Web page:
17 hours ago, sci-nerd said:

Cool! A Plan B, if the colonization of Mars can't sustain enough people. If it's hospitable that is, unlike Proxima B.

Plan B? Mars is a lot closer than this exoplanet.

Proxima B is around 4.2 light years away, this second one is 6, we are going to need a longer alphabet to even think about making plans. 

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Waspie_Dwarf
1 hour ago, freetoroam said:

Plan B? Mars is a lot closer than this exoplanet.

With current technology we can reach Mars in around 9 months, the nearest stars in around 30,000 years. Colonisation of Mars is difficult but possible in the near term, colonisation of exoplanets is generations away.

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freetoroam
5 minutes ago, Waspie_Dwarf said:

With current technology we can reach Mars in around 9 months, the nearest stars in around 30,000 years. Colonisation of Mars is difficult but possible in the near term, colonisation of exoplanets is generations away.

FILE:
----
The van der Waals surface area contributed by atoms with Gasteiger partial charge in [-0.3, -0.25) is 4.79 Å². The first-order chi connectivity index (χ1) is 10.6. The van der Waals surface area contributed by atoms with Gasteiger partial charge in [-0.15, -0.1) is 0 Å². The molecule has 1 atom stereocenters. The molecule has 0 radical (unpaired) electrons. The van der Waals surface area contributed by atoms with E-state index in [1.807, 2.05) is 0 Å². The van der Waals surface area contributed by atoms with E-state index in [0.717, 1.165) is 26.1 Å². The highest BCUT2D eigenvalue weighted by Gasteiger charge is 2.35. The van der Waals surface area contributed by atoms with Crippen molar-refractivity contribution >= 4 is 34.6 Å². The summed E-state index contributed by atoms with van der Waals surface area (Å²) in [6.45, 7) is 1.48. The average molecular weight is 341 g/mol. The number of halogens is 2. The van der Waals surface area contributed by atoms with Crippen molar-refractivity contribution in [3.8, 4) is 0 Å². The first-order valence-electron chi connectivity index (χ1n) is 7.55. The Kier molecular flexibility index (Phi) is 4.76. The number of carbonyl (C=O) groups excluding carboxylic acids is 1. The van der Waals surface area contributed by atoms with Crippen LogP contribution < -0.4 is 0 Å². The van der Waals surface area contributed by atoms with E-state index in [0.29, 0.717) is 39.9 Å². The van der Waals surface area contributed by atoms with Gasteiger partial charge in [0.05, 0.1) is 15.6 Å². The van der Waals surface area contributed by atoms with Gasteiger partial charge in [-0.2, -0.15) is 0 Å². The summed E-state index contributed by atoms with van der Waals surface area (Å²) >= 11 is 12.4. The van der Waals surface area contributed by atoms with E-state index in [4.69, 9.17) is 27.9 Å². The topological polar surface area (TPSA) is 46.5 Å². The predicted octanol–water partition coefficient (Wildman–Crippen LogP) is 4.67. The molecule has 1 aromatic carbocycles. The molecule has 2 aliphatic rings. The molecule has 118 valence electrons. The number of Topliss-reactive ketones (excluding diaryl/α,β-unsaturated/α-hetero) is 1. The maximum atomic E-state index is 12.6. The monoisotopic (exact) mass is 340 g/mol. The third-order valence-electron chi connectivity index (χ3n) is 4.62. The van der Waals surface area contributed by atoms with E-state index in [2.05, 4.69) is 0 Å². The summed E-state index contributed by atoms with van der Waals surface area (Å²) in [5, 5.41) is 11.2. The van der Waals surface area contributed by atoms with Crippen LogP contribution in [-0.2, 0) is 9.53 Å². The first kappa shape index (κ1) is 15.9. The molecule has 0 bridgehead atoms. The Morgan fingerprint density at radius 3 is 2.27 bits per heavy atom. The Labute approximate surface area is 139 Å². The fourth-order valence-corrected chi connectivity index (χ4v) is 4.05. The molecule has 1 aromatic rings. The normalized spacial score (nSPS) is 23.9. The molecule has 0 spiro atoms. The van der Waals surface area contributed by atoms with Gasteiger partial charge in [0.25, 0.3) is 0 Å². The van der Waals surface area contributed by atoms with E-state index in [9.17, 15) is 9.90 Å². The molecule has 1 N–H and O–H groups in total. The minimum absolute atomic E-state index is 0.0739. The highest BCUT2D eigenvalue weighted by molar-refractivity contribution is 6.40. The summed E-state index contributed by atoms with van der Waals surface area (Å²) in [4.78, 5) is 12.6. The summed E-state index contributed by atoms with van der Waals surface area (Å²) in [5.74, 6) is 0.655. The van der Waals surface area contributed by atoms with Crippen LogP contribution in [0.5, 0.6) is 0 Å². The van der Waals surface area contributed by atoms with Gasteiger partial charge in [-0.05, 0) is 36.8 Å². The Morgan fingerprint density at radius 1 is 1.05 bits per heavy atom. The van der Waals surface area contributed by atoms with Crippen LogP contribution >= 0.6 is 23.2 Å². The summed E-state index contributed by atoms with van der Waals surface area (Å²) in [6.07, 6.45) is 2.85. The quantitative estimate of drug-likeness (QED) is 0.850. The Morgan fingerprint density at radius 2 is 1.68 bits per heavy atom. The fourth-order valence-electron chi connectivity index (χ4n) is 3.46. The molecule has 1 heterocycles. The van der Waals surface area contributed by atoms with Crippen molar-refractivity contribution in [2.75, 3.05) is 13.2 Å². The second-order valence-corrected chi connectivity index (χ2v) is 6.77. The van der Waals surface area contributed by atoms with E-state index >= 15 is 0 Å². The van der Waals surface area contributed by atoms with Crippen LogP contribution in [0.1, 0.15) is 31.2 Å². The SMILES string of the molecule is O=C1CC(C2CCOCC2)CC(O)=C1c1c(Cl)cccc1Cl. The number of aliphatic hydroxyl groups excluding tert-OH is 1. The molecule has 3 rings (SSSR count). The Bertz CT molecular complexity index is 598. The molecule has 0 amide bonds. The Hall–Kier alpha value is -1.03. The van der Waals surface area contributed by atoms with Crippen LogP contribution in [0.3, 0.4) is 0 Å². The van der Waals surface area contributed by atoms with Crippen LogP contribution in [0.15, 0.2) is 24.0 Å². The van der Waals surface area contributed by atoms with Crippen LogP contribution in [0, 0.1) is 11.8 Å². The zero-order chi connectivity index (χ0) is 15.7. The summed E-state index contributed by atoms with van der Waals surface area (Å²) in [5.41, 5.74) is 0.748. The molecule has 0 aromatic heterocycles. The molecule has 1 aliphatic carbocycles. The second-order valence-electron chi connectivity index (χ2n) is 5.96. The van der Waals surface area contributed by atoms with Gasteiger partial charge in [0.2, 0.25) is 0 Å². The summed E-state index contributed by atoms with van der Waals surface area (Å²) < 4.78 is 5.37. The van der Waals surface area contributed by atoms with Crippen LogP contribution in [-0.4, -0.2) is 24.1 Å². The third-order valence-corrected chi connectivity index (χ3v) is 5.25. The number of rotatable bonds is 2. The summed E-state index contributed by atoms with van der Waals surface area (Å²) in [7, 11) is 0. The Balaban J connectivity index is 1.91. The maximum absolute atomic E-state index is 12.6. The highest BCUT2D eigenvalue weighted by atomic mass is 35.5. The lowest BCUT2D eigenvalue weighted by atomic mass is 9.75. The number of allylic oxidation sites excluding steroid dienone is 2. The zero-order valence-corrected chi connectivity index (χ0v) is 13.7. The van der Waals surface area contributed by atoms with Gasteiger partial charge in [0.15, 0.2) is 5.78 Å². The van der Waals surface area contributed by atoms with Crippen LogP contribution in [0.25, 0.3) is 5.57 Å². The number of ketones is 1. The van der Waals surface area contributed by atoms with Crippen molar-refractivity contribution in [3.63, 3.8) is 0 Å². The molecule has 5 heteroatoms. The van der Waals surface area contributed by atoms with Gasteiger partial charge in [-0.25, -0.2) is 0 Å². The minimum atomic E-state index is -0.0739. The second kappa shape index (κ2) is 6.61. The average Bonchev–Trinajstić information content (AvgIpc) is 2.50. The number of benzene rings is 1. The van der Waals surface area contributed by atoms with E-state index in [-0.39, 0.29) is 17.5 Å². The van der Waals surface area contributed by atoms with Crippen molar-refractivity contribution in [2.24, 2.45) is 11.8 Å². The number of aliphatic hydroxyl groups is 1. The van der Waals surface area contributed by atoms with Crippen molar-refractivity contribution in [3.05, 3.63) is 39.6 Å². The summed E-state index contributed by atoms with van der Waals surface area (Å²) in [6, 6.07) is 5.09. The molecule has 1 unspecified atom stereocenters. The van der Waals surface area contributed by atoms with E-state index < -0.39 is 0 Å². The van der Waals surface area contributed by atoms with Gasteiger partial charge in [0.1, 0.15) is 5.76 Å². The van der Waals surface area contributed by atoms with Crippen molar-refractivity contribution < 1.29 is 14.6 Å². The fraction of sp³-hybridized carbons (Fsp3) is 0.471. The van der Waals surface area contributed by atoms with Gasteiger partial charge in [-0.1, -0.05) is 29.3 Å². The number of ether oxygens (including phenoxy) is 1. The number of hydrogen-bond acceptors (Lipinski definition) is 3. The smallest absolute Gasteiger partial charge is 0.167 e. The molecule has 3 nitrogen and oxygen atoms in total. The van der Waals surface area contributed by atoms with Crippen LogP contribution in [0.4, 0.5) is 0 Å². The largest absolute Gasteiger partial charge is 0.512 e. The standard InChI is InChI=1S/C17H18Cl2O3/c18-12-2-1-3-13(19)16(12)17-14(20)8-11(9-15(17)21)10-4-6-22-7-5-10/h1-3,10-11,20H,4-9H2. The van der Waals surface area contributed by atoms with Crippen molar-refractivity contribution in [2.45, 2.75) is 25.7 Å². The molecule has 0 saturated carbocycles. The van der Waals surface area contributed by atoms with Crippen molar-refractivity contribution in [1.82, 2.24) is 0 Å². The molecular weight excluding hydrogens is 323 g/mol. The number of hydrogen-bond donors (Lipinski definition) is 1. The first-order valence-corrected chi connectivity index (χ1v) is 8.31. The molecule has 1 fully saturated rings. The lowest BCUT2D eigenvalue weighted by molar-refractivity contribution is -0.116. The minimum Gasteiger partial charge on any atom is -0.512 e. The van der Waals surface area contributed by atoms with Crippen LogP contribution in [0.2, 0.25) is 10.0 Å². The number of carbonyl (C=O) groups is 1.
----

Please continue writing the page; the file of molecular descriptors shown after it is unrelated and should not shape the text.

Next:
This is the wonders of science, we can not think about ourselves today, it is about thinking about the future generations and what can be passed along for progress.

Today, we still have a long way to go, in miles and technology. If we can just hold ourselves together on Earth without destroying ourselves, we have a chance to give the future scientists a chance. 

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paperdyer

Please correct me if I'm wrong, but with the mass, won't the gravity of this exoplanet be too much for our bodies to take?

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Waspie_Dwarf
1 hour ago, paperdyer said: